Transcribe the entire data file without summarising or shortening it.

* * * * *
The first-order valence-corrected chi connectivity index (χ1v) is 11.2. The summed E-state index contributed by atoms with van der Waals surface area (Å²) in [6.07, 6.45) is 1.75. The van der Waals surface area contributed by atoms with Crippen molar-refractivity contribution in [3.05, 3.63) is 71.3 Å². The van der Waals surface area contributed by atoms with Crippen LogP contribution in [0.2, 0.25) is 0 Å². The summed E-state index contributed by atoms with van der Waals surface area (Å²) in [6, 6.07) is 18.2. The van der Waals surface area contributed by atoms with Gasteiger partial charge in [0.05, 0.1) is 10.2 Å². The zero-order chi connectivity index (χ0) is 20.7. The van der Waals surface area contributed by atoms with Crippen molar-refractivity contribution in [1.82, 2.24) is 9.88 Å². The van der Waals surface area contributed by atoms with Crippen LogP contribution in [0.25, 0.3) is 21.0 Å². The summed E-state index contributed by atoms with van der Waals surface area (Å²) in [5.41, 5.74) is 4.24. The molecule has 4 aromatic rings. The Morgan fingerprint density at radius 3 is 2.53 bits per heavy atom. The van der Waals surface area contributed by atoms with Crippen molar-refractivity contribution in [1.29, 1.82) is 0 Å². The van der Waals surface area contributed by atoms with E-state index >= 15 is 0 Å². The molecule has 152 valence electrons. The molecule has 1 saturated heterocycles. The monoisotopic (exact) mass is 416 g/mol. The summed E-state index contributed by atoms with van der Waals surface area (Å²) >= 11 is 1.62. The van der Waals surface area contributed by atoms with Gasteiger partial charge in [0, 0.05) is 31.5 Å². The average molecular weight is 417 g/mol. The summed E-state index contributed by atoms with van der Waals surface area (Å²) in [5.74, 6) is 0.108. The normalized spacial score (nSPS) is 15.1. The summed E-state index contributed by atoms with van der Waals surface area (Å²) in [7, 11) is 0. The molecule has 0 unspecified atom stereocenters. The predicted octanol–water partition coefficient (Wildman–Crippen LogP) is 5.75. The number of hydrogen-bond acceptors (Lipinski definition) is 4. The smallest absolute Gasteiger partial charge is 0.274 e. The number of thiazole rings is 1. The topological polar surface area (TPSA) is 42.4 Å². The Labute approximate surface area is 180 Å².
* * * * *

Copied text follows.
The first-order valence-corrected chi connectivity index (χ1v) is 11.2. The summed E-state index contributed by atoms with van der Waals surface area (Å²) in [6.07, 6.45) is 1.75. The van der Waals surface area contributed by atoms with Crippen molar-refractivity contribution in [3.05, 3.63) is 71.3 Å². The van der Waals surface area contributed by atoms with Crippen LogP contribution in [0.2, 0.25) is 0 Å². The summed E-state index contributed by atoms with van der Waals surface area (Å²) in [6, 6.07) is 18.2. The van der Waals surface area contributed by atoms with Gasteiger partial charge in [0.05, 0.1) is 10.2 Å². The zero-order chi connectivity index (χ0) is 20.7. The van der Waals surface area contributed by atoms with Crippen molar-refractivity contribution in [1.82, 2.24) is 9.88 Å². The van der Waals surface area contributed by atoms with Crippen LogP contribution in [0.25, 0.3) is 21.0 Å². The summed E-state index contributed by atoms with van der Waals surface area (Å²) in [5.41, 5.74) is 4.24. The molecule has 4 aromatic rings. The Morgan fingerprint density at radius 3 is 2.53 bits per heavy atom. The van der Waals surface area contributed by atoms with Crippen molar-refractivity contribution in [1.29, 1.82) is 0 Å². The van der Waals surface area contributed by atoms with E-state index >= 15 is 0 Å². The molecule has 152 valence electrons. The molecule has 1 saturated heterocycles. The monoisotopic (exact) mass is 416 g/mol. The summed E-state index contributed by atoms with van der Waals surface area (Å²) >= 11 is 1.62. The van der Waals surface area contributed by atoms with Gasteiger partial charge in [0, 0.05) is 31.5 Å². The average molecular weight is 417 g/mol. The summed E-state index contributed by atoms with van der Waals surface area (Å²) in [5.74, 6) is 0.108. The normalized spacial score (nSPS) is 15.1. The summed E-state index contributed by atoms with van der Waals surface area (Å²) in [7, 11) is 0. The molecule has 0 unspecified atom stereocenters. The predicted octanol–water partition coefficient (Wildman–Crippen LogP) is 5.75. The number of hydrogen-bond acceptors (Lipinski definition) is 4. The smallest absolute Gasteiger partial charge is 0.274 e. The number of thiazole rings is 1. The topological polar surface area (TPSA) is 42.4 Å². The Labute approximate surface area is 180 Å².